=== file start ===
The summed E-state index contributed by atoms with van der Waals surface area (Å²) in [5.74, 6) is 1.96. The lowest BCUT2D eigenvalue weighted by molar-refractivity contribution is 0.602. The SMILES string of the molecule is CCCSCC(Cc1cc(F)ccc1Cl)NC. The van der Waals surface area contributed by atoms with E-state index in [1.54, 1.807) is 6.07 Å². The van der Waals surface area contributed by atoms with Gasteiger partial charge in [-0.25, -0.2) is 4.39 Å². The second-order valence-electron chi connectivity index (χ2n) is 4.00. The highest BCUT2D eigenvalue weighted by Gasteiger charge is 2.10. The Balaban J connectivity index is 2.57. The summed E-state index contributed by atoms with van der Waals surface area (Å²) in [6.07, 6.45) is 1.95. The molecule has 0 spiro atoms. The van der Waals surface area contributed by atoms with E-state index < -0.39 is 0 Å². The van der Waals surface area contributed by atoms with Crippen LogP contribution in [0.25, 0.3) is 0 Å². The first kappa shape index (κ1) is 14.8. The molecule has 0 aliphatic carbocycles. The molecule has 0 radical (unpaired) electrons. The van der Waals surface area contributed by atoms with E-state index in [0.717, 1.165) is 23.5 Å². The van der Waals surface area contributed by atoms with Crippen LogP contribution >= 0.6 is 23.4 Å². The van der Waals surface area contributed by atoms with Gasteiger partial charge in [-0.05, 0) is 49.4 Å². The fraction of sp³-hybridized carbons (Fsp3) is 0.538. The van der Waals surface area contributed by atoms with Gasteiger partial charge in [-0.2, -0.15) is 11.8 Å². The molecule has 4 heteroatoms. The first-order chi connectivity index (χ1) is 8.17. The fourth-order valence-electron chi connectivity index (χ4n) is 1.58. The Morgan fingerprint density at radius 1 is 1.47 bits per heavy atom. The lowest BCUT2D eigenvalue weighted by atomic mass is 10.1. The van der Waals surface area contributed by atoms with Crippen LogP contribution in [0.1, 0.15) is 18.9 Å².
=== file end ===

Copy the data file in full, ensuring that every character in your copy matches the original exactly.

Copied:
The summed E-state index contributed by atoms with van der Waals surface area (Å²) in [5.74, 6) is 1.96. The lowest BCUT2D eigenvalue weighted by molar-refractivity contribution is 0.602. The SMILES string of the molecule is CCCSCC(Cc1cc(F)ccc1Cl)NC. The van der Waals surface area contributed by atoms with E-state index in [1.54, 1.807) is 6.07 Å². The van der Waals surface area contributed by atoms with Gasteiger partial charge in [-0.25, -0.2) is 4.39 Å². The second-order valence-electron chi connectivity index (χ2n) is 4.00. The highest BCUT2D eigenvalue weighted by Gasteiger charge is 2.10. The Balaban J connectivity index is 2.57. The summed E-state index contributed by atoms with van der Waals surface area (Å²) in [6.07, 6.45) is 1.95. The molecule has 0 spiro atoms. The van der Waals surface area contributed by atoms with E-state index < -0.39 is 0 Å². The van der Waals surface area contributed by atoms with Crippen LogP contribution in [0.25, 0.3) is 0 Å². The first kappa shape index (κ1) is 14.8. The molecule has 0 aliphatic carbocycles. The molecule has 0 radical (unpaired) electrons. The van der Waals surface area contributed by atoms with E-state index in [0.717, 1.165) is 23.5 Å². The van der Waals surface area contributed by atoms with Crippen LogP contribution >= 0.6 is 23.4 Å². The van der Waals surface area contributed by atoms with Gasteiger partial charge in [-0.05, 0) is 49.4 Å². The fraction of sp³-hybridized carbons (Fsp3) is 0.538. The van der Waals surface area contributed by atoms with Gasteiger partial charge in [-0.2, -0.15) is 11.8 Å². The molecule has 4 heteroatoms. The first-order chi connectivity index (χ1) is 8.17. The fourth-order valence-electron chi connectivity index (χ4n) is 1.58. The Morgan fingerprint density at radius 1 is 1.47 bits per heavy atom. The lowest BCUT2D eigenvalue weighted by atomic mass is 10.1. The van der Waals surface area contributed by atoms with Crippen LogP contribution in [0.1, 0.15) is 18.9 Å².